I’m a sucker for tradition and turkey is what I crave as the centerpiece of my Christmas table feast. I always choose to serve free-range turkey and I have to say that Crozier’s produce the best gobblers I’ve ever tasted. Raised on the clean, green, sunny mid-Canterbury plains and allowed to range freely, this natural lifestyle really contributes to a Crozier’s turkey’s fuller flavour and tenderness.
Over the years I’ve tried a variety of twists on the turkey tradition – everything from boning, stuffing and rolling a whole turkey; and various or multiple stuffing recipes; to cooking just the turkey breast-meat and adding this to a salad. About ten years ago, wet-brining became all the rage and so I tried this concept too.
Brining is the process of soaking the turkey overnight in a salty water solution before roasting and it works to inject the meat with both flavour and moisture producing juicy, tasty results and extra crispy skin. However, this process is a bit of a palaver and you have to find a vessel big enough to hold the turkey and the brine solution and space in your fridge to store the whole thing.
Now I’ve discovered an easier method and so I’ve moved on to dry-brining (also called pre-salting) – this gives all the flavour and texture of wet-brining but is less awkward to accomplish. I’m going to share with you exactly how to do this so you too can cook the most succulent and delicious turkey you’ve ever tasted.
This year, I’m loving using pomegranate molasses to glaze my festive turkey because it gives a wonderful sweet-sour flavour to the meat and to the gravy plus a fantastic bronzed colouring to the skin. You can buy pomegranate molasses from specialty food stores and some supermarkets.
Pomegranate molasses glazed turkey with onion gravy
4.5 kg Crozier’s free-range turkey, thawed
3-4 tablespoons sea salt
3 large onions, thickly sliced
1/4 cup pomegranate molasses
2 tablespoons olive oil
3 bay leaves
2 pomegranates, to garnish
Start with a thawed, natural (not pre-seasoned) turkey such as Crozier’s Free-range Turkey. Remove the giblets (and reserve in the fridge for gravy making). Rinse the turkey inside and out and dry with paper towels.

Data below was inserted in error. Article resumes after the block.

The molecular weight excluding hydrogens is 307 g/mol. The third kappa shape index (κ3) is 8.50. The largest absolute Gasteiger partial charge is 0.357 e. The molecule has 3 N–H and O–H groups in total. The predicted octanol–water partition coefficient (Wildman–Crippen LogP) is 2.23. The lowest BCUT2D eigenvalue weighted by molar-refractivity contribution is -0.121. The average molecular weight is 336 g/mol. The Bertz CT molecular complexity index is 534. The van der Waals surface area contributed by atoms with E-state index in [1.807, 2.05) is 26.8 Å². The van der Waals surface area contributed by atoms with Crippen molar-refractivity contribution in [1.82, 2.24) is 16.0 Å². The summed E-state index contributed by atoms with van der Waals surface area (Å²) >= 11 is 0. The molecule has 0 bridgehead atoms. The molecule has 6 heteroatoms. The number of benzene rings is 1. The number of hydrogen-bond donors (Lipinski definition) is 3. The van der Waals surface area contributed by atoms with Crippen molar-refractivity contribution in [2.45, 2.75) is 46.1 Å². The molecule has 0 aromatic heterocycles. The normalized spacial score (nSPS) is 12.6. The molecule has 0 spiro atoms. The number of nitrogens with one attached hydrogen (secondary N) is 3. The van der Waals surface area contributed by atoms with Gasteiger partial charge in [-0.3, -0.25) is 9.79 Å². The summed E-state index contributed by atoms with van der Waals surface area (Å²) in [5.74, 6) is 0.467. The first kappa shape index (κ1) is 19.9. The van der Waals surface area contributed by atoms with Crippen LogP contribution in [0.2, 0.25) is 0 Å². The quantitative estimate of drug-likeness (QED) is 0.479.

Sprinkle the salt all over the turkey, starting on the underside, then the cavity, and finally the breast.
Place the turkey, breast-side up, on a rack set over an oven pan (to catch any drips) and refrigerate uncovered for at least 1 day but ideally up to 3 days. You do not need to pat it dry before cooking.
Remove the turkey from the fridge one hour before roasting and let it stand at room temperature. Preheat the oven to 170°C and position the oven rack in the lowest part of the oven.
Place one sliced onion into the turkey cavity, tie the legs together with heatproof kitchen twine and tuck the wing tips under the bird. Scatter two sliced onions and bay leaves over an oven pan and place the turkey on top. Pour 1.5 cups of water into the roasting pan and add the giblets. Drizzle the pomegranate molasses all over the turkey and smear this into the skin. Drizzle over the oil.
Roast for 2 hours 15 minutes (as a guide, allow 15 minutes per 500gms plus 15 minutes extra), basting regularly and adding more water to the pan, as necessary. Cover with foil half way through cooking if the skin gets too dark. Remove the turkey to a platter to rest, covered with a tent of foil, for 15 minutes before carving. Garnish the platter with halved pomegranates, if desired.
Meanwhile, make the gravy. Reserve 3 tablespoons of the fat from the roasting pan and place in a saucepan. Remove the onions and all the pan juices (discard bay leaves) and puree together in a food processor. Stir 2 tablespoons of flour into the fat and whisk over heat to brown the flour. Whisk in the puree and pan juices and simmer until the flour has thickened and the gravy is smooth. Add a little extra water or stock if necessary. Adjust seasoning with salt and pepper or perhaps a little extra pomegranate molasses, to taste.
Enjoy! And happy Christmas to everyone. Julie xx
Crozier’s Free Range Turkeys are not available from supermarkets, but can be ordered from butchers nationwide or specialty food stores, see this website for stockists: http://www.croziersturkeys.co.nz/products/where-to-buy/